Last month PulseAudio 11.0 got released, hooray! The new stuff is documented in the release notes, and I’ve probably linked to the draft version before in these reports, but here’s the link again (this time not a draft): https://www.freedesktop.org/wiki/Software/PulseAudio/Notes/11.0/
Quickly after the release some bad regressions were reported, boo! Some filter sinks were crashing in the new version if the flat volumes feature was enabled. Also, the ALSA mixer handling was broken for sound cards that don’t have any configuration in alsa-lib. I made a fix for both of these issues.
Also, the new bluetooth MTU autodetection feature was known to cause regressions, but it was enabled by default anyway in 11.0. That was deemed a bad idea after all, and the feature was disabled in 11.1. Arun also fixed a crash in the MTU autodetection code.
Another change in 11.1 was that I removed a priority boost for devices that report their form factor as “internal”. The 11.0 release notes advertised that bluetooth and USB sound cards are now prioritized over internal sound cards by default, but actually that was true only for bluetooth devices. The change had not been properly tested for USB, and the internal sound card priority boost still made internal sound cards have higher priority than USB sound cards (at least in cases where the USB sound card doesn’t provide any form factor information).
That’s enough about the releases. Now on to other stuff.
It was reported that on a certain sound card PulseAudio didn’t detect the speaker output. That was because ALSA didn’t indicate the existence of that port except by providing a jack detection mixer control named “Speaker Jack”, and PulseAudio didn’t have configuration for that. I made a patch for that.
When bluetooth headsets advertise their capabilities, they can choose from two different identifiers for the HSP Headset role, which was news to me. PulseAudio used to recognize only one of the identifiers, so to PulseAudio it seemed like the headset didn’t support the HSP profile at all, and naturally that prevented users from using that profile. Now both HSP HS identifiers are recognized.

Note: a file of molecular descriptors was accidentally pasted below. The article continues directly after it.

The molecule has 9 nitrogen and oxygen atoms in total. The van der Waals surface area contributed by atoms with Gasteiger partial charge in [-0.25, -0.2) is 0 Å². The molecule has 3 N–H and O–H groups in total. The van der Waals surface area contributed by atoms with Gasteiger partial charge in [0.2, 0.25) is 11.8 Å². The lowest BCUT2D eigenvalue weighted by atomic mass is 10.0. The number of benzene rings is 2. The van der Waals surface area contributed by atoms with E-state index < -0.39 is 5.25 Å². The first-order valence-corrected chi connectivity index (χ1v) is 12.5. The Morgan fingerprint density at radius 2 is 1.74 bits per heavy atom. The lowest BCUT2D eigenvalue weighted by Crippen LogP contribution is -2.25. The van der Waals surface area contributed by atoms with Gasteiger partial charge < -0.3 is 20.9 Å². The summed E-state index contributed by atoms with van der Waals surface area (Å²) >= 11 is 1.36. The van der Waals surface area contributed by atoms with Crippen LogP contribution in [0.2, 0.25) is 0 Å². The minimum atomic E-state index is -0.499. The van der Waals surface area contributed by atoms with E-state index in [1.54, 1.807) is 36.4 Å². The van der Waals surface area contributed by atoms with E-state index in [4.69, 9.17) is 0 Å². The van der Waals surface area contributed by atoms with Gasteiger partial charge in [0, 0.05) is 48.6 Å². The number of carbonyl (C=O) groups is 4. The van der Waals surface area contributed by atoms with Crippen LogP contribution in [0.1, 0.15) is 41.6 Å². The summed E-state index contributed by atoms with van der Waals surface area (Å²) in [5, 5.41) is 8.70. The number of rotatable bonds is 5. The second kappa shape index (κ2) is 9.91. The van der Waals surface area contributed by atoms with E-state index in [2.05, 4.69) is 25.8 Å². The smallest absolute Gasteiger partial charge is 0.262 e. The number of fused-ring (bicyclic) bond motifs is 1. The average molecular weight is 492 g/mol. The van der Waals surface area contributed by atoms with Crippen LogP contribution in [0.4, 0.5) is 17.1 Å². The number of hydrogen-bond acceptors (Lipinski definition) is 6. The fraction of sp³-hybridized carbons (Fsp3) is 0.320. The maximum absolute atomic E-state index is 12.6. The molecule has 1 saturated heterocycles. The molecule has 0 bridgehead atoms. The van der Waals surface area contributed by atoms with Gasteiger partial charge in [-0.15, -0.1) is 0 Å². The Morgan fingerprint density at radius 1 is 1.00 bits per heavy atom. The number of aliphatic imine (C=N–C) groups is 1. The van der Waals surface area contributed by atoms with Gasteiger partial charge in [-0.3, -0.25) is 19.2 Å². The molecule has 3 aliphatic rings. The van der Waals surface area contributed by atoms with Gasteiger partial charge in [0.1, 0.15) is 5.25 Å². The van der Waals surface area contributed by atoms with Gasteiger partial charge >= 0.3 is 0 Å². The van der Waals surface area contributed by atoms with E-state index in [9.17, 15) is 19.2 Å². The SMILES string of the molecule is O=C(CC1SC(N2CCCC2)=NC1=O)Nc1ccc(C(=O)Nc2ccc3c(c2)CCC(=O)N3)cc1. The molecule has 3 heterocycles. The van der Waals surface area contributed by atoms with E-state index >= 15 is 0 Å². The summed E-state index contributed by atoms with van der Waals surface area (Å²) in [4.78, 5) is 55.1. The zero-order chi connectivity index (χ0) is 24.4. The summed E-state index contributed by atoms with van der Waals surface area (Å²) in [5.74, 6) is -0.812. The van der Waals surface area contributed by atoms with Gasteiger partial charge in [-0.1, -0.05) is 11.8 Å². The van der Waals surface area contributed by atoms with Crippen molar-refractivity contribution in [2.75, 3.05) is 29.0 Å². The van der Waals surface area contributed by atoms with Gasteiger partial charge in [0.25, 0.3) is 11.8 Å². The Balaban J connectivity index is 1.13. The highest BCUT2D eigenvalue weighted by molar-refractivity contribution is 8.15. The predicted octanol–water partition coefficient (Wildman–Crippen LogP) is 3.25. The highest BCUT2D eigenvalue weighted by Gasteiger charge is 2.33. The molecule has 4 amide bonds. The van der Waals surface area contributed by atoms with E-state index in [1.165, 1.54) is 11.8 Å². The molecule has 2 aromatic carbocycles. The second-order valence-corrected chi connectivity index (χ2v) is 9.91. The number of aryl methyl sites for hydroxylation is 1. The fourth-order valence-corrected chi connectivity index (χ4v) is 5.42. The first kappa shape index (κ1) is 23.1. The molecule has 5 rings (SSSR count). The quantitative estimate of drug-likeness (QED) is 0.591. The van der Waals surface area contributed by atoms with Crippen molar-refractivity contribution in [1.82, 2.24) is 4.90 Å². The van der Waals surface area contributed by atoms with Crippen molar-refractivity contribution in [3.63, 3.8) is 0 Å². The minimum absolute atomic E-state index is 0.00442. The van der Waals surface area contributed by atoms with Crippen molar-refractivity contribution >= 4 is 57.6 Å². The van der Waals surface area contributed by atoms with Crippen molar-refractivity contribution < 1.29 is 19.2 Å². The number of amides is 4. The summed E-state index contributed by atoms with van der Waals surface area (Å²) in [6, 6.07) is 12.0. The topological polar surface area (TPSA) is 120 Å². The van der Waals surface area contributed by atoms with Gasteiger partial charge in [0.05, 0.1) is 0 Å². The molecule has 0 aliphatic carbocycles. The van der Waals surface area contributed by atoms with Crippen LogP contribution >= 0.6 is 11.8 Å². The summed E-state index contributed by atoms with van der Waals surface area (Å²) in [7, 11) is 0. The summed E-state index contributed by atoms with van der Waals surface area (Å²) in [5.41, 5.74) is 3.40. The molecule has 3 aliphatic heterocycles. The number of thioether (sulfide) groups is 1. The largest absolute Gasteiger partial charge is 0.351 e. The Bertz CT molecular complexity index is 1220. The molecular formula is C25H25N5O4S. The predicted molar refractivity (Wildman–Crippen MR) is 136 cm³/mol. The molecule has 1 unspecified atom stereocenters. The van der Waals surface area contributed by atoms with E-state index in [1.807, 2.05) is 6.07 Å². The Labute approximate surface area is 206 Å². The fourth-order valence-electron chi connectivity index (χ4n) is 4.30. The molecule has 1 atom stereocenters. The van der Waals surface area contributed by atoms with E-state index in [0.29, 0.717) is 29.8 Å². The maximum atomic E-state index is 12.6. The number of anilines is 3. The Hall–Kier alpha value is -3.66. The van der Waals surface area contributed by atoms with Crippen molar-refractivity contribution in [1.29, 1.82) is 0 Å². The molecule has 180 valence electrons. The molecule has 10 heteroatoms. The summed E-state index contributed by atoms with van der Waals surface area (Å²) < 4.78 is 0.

The equalizer GUI “qpaeq” that is shipped with PulseAudio used to be licensed under AGPL, unlike all other PulseAudio code. Back in December I sent emails to all qpaeq contributors asking for a permission to relicense qpaeq under LGPL. It took some time to receive replies from all contributors, and then it took even longer time for me to take the next step, but now the qpaeq license has finally been changed to LGPL.
I improved the initial ALSA card profile selection. When a new sound card appears (either during PulseAudio startup or when hotplugging a card), PulseAudio will try to choose the best available profile for the card. In case of ALSA cards, the profile availability is based on what has been plugged in (assuming that ALSA provides that information). Previously the algorithm for setting the profile availability was very simplistic: only profiles whose all ports have been indicated as unplugged by ALSA were marked as unavailable. If for example a profile has a sink and a source, and only the sink is unavailable, PulseAudio used to mark the profile as available, which meant that PulseAudio could by default activate a profile whose output was not functional. Now all profiles (apart from some rare exceptions – the algorithm is still not perfect) that don’t have all of their devices available are marked as unavailable.
Victor Gaydov published a very long blog post that explains very comprehensively the PulseAudio design. I have read it all, and I can recommend you to have a look as well. The official PulseAudio documentation is severely lacking in providing an overview of all the core concepts, so this was a very welcome post.
This post was originally written on 2017-10-04, and first made available to my Patreon supporters. Speaking of Patreon – I’m using crowdfunding in an attempt to make it financially sustainable to continue my volunteer work as a PulseAudio maintainer. If you’d like to help, check out my Patreon page.